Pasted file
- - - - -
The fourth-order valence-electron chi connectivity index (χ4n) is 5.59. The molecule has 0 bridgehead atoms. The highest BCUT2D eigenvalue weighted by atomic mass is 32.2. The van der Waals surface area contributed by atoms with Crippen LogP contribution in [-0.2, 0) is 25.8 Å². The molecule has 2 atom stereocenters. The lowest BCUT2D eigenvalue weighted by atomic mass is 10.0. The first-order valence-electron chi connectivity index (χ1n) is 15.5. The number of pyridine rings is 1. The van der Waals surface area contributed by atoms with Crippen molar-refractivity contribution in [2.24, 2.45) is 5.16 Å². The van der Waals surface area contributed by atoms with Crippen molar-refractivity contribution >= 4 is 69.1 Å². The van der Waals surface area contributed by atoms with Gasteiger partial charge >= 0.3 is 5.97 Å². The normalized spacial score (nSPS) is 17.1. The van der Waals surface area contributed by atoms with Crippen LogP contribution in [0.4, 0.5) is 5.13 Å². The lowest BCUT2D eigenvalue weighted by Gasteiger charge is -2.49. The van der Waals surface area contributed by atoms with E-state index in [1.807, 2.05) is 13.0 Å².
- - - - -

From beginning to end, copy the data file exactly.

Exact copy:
The fourth-order valence-electron chi connectivity index (χ4n) is 5.59. The molecule has 0 bridgehead atoms. The highest BCUT2D eigenvalue weighted by atomic mass is 32.2. The van der Waals surface area contributed by atoms with Crippen LogP contribution in [-0.2, 0) is 25.8 Å². The molecule has 2 atom stereocenters. The lowest BCUT2D eigenvalue weighted by atomic mass is 10.0. The first-order valence-electron chi connectivity index (χ1n) is 15.5. The number of pyridine rings is 1. The van der Waals surface area contributed by atoms with Crippen molar-refractivity contribution in [2.24, 2.45) is 5.16 Å². The van der Waals surface area contributed by atoms with Crippen molar-refractivity contribution >= 4 is 69.1 Å². The van der Waals surface area contributed by atoms with Gasteiger partial charge >= 0.3 is 5.97 Å². The normalized spacial score (nSPS) is 17.1. The van der Waals surface area contributed by atoms with Crippen LogP contribution in [0.4, 0.5) is 5.13 Å². The lowest BCUT2D eigenvalue weighted by Gasteiger charge is -2.49. The van der Waals surface area contributed by atoms with E-state index in [1.807, 2.05) is 13.0 Å².